If you are thinking of buying a property for investment purposes, you should read all you can about 1031 Exchanges. You don’t need to know anything about it when you buy; it’s when you sell that you should consider it. It’s a good way to defer federal taxes on your profit.
The Wall Street Journal has a good article on it.
By Perri Cappell
Last spring, Milford, Conn., resident Chris Hiza wanted to replace two rental properties he owned with other rental units that he thought would appreciate more in the long term. But instead of selling his two three-family rentals, paying taxes on the gains, and then using what was left to buy the new rentals, he made a 1031 exchange. This transaction allowed him to roll all the proceeds from selling the old properties into buying the new ones — without taxes being taken out of the gains.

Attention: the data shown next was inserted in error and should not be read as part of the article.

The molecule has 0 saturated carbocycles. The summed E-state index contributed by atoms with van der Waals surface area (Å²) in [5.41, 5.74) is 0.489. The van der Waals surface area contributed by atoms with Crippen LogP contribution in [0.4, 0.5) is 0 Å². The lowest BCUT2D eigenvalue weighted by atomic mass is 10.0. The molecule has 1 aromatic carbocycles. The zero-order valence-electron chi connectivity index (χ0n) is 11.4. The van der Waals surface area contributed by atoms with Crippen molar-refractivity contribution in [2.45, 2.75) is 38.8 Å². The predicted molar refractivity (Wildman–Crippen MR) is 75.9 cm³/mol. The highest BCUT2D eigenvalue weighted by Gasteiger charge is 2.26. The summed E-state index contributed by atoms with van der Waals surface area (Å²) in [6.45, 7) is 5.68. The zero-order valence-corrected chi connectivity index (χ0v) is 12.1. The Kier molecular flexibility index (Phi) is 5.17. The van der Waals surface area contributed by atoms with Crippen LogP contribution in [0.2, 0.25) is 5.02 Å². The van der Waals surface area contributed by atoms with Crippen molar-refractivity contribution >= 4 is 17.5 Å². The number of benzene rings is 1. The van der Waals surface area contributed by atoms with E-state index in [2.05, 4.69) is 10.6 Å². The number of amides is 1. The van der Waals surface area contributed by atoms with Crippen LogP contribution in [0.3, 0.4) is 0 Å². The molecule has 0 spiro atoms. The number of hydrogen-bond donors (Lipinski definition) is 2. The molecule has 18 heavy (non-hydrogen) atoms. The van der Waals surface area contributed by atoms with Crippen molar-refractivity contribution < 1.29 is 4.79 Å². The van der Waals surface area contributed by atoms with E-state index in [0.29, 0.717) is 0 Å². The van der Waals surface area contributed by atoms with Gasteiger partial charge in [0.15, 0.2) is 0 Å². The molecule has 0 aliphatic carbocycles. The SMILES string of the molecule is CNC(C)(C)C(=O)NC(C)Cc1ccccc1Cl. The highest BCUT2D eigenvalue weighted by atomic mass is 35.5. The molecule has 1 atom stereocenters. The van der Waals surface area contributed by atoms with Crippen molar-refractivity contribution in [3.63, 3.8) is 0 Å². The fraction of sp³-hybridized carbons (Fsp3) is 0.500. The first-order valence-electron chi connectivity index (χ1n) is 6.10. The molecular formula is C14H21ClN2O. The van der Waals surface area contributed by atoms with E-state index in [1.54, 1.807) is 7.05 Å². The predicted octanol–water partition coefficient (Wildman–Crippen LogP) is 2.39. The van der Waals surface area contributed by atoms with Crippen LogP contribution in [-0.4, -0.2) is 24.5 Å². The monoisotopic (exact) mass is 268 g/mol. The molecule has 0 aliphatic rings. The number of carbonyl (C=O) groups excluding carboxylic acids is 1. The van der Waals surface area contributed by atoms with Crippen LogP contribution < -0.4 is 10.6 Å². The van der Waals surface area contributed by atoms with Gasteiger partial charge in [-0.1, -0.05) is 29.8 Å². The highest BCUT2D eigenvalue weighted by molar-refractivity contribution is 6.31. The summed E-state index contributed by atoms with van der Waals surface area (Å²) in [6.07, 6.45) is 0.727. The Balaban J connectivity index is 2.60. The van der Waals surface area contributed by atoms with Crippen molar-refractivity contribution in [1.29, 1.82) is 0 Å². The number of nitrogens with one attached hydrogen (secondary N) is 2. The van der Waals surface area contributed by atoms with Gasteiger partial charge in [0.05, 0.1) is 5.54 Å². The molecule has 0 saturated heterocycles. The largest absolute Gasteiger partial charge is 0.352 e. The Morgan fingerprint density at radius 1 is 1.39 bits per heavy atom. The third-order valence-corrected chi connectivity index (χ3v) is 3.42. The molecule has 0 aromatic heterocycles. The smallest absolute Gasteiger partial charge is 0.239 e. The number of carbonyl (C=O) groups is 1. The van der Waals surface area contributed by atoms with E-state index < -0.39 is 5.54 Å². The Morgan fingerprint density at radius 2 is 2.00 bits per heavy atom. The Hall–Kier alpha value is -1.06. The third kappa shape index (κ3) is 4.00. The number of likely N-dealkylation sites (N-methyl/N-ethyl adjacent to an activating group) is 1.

The term "1031" refers to a section of the IRS code that allows real-estate investors to defer taxes on gains from the sale of investment properties as long as they put the money into buying other investment properties of equal or greater value. The seller must identify the property he wants to buy within 45 days of the sale of his existing property and complete the purchase within 180 days. A third-party intermediary normally handles the transaction.
Avoid These Errors In 1031 Exchanges